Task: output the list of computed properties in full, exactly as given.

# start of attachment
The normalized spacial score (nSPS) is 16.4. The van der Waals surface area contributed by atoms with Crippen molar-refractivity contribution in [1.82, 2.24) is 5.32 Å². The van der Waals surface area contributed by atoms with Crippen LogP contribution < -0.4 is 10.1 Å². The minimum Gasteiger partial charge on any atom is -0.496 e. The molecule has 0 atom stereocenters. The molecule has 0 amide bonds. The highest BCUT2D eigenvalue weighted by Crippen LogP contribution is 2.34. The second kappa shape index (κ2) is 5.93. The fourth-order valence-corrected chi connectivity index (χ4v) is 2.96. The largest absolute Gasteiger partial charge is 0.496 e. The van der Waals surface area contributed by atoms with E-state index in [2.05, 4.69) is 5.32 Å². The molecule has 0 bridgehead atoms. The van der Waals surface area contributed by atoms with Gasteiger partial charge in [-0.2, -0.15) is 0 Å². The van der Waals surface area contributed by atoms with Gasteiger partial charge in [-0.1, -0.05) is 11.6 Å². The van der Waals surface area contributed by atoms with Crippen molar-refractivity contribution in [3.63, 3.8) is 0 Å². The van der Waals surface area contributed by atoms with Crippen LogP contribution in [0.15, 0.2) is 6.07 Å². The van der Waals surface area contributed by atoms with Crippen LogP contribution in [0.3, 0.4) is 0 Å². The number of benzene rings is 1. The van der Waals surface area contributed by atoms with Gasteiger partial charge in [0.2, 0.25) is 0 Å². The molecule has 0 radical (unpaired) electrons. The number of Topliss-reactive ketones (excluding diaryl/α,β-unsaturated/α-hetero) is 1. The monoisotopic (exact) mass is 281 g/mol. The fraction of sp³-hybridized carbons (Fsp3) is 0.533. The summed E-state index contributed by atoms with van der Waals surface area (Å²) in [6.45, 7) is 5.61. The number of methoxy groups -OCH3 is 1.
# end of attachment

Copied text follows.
The normalized spacial score (nSPS) is 16.4. The van der Waals surface area contributed by atoms with Crippen molar-refractivity contribution in [1.82, 2.24) is 5.32 Å². The van der Waals surface area contributed by atoms with Crippen LogP contribution < -0.4 is 10.1 Å². The minimum Gasteiger partial charge on any atom is -0.496 e. The molecule has 0 atom stereocenters. The molecule has 0 amide bonds. The highest BCUT2D eigenvalue weighted by Crippen LogP contribution is 2.34. The second kappa shape index (κ2) is 5.93. The fourth-order valence-corrected chi connectivity index (χ4v) is 2.96. The largest absolute Gasteiger partial charge is 0.496 e. The van der Waals surface area contributed by atoms with E-state index in [2.05, 4.69) is 5.32 Å². The molecule has 0 bridgehead atoms. The van der Waals surface area contributed by atoms with Gasteiger partial charge in [-0.2, -0.15) is 0 Å². The van der Waals surface area contributed by atoms with Gasteiger partial charge in [-0.1, -0.05) is 11.6 Å². The van der Waals surface area contributed by atoms with Crippen molar-refractivity contribution in [3.63, 3.8) is 0 Å². The van der Waals surface area contributed by atoms with Crippen LogP contribution in [0.15, 0.2) is 6.07 Å². The van der Waals surface area contributed by atoms with Crippen LogP contribution in [0.3, 0.4) is 0 Å². The number of benzene rings is 1. The van der Waals surface area contributed by atoms with Gasteiger partial charge in [0.2, 0.25) is 0 Å². The molecule has 0 radical (unpaired) electrons. The number of Topliss-reactive ketones (excluding diaryl/α,β-unsaturated/α-hetero) is 1. The monoisotopic (exact) mass is 281 g/mol. The fraction of sp³-hybridized carbons (Fsp3) is 0.533. The summed E-state index contributed by atoms with van der Waals surface area (Å²) in [6.45, 7) is 5.61. The number of methoxy groups -OCH3 is 1.